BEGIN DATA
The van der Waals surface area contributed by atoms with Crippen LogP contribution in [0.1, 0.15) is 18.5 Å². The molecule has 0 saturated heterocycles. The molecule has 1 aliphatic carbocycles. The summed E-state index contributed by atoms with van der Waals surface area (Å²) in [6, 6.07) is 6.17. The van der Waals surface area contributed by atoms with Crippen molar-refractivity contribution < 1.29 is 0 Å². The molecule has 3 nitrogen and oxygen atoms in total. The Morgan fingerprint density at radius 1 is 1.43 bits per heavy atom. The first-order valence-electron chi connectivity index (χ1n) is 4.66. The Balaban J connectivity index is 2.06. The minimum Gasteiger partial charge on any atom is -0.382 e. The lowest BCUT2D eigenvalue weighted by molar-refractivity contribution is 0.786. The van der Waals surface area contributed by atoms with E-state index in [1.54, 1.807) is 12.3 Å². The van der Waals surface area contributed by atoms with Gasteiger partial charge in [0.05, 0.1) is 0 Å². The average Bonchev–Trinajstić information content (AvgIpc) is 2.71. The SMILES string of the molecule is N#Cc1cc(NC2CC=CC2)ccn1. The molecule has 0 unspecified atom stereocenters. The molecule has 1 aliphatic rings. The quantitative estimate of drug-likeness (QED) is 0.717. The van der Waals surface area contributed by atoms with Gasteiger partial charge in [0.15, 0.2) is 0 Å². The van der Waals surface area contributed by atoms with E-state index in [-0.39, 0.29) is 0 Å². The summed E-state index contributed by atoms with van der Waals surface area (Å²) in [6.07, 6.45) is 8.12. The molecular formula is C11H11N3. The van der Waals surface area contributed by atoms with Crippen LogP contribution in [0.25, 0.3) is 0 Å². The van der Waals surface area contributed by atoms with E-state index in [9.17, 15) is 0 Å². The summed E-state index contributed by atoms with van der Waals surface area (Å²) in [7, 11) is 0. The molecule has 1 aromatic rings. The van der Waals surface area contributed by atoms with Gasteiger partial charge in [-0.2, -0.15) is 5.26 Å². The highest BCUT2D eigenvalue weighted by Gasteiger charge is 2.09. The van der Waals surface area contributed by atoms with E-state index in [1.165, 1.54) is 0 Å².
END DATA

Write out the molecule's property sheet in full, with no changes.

The van der Waals surface area contributed by atoms with Crippen LogP contribution in [0.1, 0.15) is 18.5 Å². The molecule has 0 saturated heterocycles. The molecule has 1 aliphatic carbocycles. The summed E-state index contributed by atoms with van der Waals surface area (Å²) in [6, 6.07) is 6.17. The van der Waals surface area contributed by atoms with Crippen molar-refractivity contribution < 1.29 is 0 Å². The molecule has 3 nitrogen and oxygen atoms in total. The Morgan fingerprint density at radius 1 is 1.43 bits per heavy atom. The first-order valence-electron chi connectivity index (χ1n) is 4.66. The Balaban J connectivity index is 2.06. The minimum Gasteiger partial charge on any atom is -0.382 e. The lowest BCUT2D eigenvalue weighted by molar-refractivity contribution is 0.786. The van der Waals surface area contributed by atoms with E-state index in [1.54, 1.807) is 12.3 Å². The van der Waals surface area contributed by atoms with Gasteiger partial charge in [0.05, 0.1) is 0 Å². The average Bonchev–Trinajstić information content (AvgIpc) is 2.71. The SMILES string of the molecule is N#Cc1cc(NC2CC=CC2)ccn1. The molecule has 0 unspecified atom stereocenters. The molecule has 1 aliphatic rings. The quantitative estimate of drug-likeness (QED) is 0.717. The van der Waals surface area contributed by atoms with Gasteiger partial charge in [0.15, 0.2) is 0 Å². The van der Waals surface area contributed by atoms with E-state index in [-0.39, 0.29) is 0 Å². The summed E-state index contributed by atoms with van der Waals surface area (Å²) in [6.07, 6.45) is 8.12. The molecular formula is C11H11N3. The van der Waals surface area contributed by atoms with Crippen LogP contribution in [0.25, 0.3) is 0 Å². The van der Waals surface area contributed by atoms with E-state index in [9.17, 15) is 0 Å². The summed E-state index contributed by atoms with van der Waals surface area (Å²) in [7, 11) is 0. The molecule has 1 aromatic rings. The van der Waals surface area contributed by atoms with Gasteiger partial charge in [-0.2, -0.15) is 5.26 Å². The highest BCUT2D eigenvalue weighted by Gasteiger charge is 2.09. The van der Waals surface area contributed by atoms with E-state index in [1.165, 1.54) is 0 Å².